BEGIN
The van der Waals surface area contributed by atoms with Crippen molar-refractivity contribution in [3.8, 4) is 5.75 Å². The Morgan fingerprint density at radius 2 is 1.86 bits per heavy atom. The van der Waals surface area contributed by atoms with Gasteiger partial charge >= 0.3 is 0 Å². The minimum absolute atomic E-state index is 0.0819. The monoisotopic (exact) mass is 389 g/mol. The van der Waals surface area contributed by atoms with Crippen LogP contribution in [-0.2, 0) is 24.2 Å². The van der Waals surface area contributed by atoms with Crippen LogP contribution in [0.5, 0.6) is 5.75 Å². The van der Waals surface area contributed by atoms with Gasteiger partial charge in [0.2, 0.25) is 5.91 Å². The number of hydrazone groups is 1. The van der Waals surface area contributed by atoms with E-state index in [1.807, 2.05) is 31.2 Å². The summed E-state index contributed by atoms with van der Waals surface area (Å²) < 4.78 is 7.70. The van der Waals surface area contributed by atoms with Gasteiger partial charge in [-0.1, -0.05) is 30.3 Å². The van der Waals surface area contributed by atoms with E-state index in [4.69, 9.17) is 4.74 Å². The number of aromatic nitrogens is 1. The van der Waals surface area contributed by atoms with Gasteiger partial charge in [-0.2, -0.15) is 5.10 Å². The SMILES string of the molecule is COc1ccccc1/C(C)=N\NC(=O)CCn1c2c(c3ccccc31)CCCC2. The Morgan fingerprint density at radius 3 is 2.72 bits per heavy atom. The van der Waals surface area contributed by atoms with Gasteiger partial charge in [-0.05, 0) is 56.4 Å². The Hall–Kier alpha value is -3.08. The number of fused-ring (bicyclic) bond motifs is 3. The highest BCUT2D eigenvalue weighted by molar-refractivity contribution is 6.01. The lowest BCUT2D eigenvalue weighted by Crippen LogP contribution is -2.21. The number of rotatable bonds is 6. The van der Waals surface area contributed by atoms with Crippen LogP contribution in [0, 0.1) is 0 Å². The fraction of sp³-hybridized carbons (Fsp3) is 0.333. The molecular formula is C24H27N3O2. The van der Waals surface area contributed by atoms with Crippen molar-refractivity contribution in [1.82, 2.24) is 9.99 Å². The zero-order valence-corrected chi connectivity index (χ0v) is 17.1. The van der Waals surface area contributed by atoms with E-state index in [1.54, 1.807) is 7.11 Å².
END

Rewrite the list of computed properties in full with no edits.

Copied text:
The van der Waals surface area contributed by atoms with Crippen molar-refractivity contribution in [3.8, 4) is 5.75 Å². The Morgan fingerprint density at radius 2 is 1.86 bits per heavy atom. The van der Waals surface area contributed by atoms with Gasteiger partial charge >= 0.3 is 0 Å². The minimum absolute atomic E-state index is 0.0819. The monoisotopic (exact) mass is 389 g/mol. The van der Waals surface area contributed by atoms with Crippen LogP contribution in [-0.2, 0) is 24.2 Å². The van der Waals surface area contributed by atoms with Crippen LogP contribution in [0.5, 0.6) is 5.75 Å². The van der Waals surface area contributed by atoms with Gasteiger partial charge in [0.2, 0.25) is 5.91 Å². The number of hydrazone groups is 1. The van der Waals surface area contributed by atoms with E-state index in [1.807, 2.05) is 31.2 Å². The summed E-state index contributed by atoms with van der Waals surface area (Å²) < 4.78 is 7.70. The van der Waals surface area contributed by atoms with Gasteiger partial charge in [-0.1, -0.05) is 30.3 Å². The van der Waals surface area contributed by atoms with E-state index in [4.69, 9.17) is 4.74 Å². The number of aromatic nitrogens is 1. The van der Waals surface area contributed by atoms with Gasteiger partial charge in [-0.2, -0.15) is 5.10 Å². The SMILES string of the molecule is COc1ccccc1/C(C)=N\NC(=O)CCn1c2c(c3ccccc31)CCCC2. The Morgan fingerprint density at radius 3 is 2.72 bits per heavy atom. The van der Waals surface area contributed by atoms with Gasteiger partial charge in [-0.05, 0) is 56.4 Å². The Hall–Kier alpha value is -3.08. The number of fused-ring (bicyclic) bond motifs is 3. The highest BCUT2D eigenvalue weighted by molar-refractivity contribution is 6.01. The lowest BCUT2D eigenvalue weighted by Crippen LogP contribution is -2.21. The number of rotatable bonds is 6. The van der Waals surface area contributed by atoms with Crippen LogP contribution in [0, 0.1) is 0 Å². The fraction of sp³-hybridized carbons (Fsp3) is 0.333. The molecular formula is C24H27N3O2. The van der Waals surface area contributed by atoms with Crippen molar-refractivity contribution in [1.82, 2.24) is 9.99 Å². The zero-order valence-corrected chi connectivity index (χ0v) is 17.1. The van der Waals surface area contributed by atoms with E-state index in [1.54, 1.807) is 7.11 Å².